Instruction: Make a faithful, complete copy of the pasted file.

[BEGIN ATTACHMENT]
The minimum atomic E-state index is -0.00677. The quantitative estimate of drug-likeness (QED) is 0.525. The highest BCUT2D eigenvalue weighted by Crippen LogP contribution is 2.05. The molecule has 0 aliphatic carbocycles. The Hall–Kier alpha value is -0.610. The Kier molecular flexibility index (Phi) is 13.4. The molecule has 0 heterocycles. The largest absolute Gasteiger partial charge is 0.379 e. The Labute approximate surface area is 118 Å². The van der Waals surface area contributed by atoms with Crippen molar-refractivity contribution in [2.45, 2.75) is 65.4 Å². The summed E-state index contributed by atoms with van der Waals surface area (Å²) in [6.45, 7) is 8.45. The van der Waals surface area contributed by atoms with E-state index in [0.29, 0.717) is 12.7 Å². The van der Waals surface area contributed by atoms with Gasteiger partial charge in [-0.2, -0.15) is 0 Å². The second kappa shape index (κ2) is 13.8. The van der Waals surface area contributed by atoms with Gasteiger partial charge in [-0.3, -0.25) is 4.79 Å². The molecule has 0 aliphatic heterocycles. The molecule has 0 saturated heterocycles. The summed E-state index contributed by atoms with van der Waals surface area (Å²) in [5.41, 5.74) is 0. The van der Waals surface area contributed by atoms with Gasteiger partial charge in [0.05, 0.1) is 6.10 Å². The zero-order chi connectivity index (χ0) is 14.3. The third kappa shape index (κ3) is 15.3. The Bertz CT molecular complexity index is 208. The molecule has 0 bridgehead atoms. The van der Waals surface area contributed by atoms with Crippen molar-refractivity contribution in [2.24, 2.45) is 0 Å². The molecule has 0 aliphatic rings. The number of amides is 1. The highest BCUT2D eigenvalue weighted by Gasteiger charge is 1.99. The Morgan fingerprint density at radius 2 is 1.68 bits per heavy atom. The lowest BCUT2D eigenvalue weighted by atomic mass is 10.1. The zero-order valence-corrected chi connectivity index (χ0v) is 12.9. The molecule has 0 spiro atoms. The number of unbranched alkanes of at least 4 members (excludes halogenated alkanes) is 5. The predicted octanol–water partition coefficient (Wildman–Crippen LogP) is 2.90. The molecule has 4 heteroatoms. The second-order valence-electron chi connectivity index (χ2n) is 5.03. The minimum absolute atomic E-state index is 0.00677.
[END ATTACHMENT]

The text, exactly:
The minimum atomic E-state index is -0.00677. The quantitative estimate of drug-likeness (QED) is 0.525. The highest BCUT2D eigenvalue weighted by Crippen LogP contribution is 2.05. The molecule has 0 aliphatic carbocycles. The Hall–Kier alpha value is -0.610. The Kier molecular flexibility index (Phi) is 13.4. The molecule has 0 heterocycles. The largest absolute Gasteiger partial charge is 0.379 e. The Labute approximate surface area is 118 Å². The van der Waals surface area contributed by atoms with Crippen molar-refractivity contribution in [2.45, 2.75) is 65.4 Å². The summed E-state index contributed by atoms with van der Waals surface area (Å²) in [6.45, 7) is 8.45. The van der Waals surface area contributed by atoms with E-state index in [0.29, 0.717) is 12.7 Å². The van der Waals surface area contributed by atoms with Gasteiger partial charge in [-0.2, -0.15) is 0 Å². The second kappa shape index (κ2) is 13.8. The van der Waals surface area contributed by atoms with Gasteiger partial charge in [-0.3, -0.25) is 4.79 Å². The molecule has 0 aliphatic heterocycles. The molecule has 0 saturated heterocycles. The summed E-state index contributed by atoms with van der Waals surface area (Å²) in [5.41, 5.74) is 0. The van der Waals surface area contributed by atoms with Gasteiger partial charge in [0.05, 0.1) is 6.10 Å². The zero-order chi connectivity index (χ0) is 14.3. The third kappa shape index (κ3) is 15.3. The Bertz CT molecular complexity index is 208. The molecule has 0 bridgehead atoms. The van der Waals surface area contributed by atoms with Crippen molar-refractivity contribution in [2.24, 2.45) is 0 Å². The molecule has 0 aliphatic rings. The number of amides is 1. The highest BCUT2D eigenvalue weighted by Gasteiger charge is 1.99. The Morgan fingerprint density at radius 2 is 1.68 bits per heavy atom. The lowest BCUT2D eigenvalue weighted by atomic mass is 10.1. The zero-order valence-corrected chi connectivity index (χ0v) is 12.9. The molecule has 0 spiro atoms. The number of unbranched alkanes of at least 4 members (excludes halogenated alkanes) is 5. The predicted octanol–water partition coefficient (Wildman–Crippen LogP) is 2.90. The molecule has 4 heteroatoms. The second-order valence-electron chi connectivity index (χ2n) is 5.03. The minimum absolute atomic E-state index is 0.00677.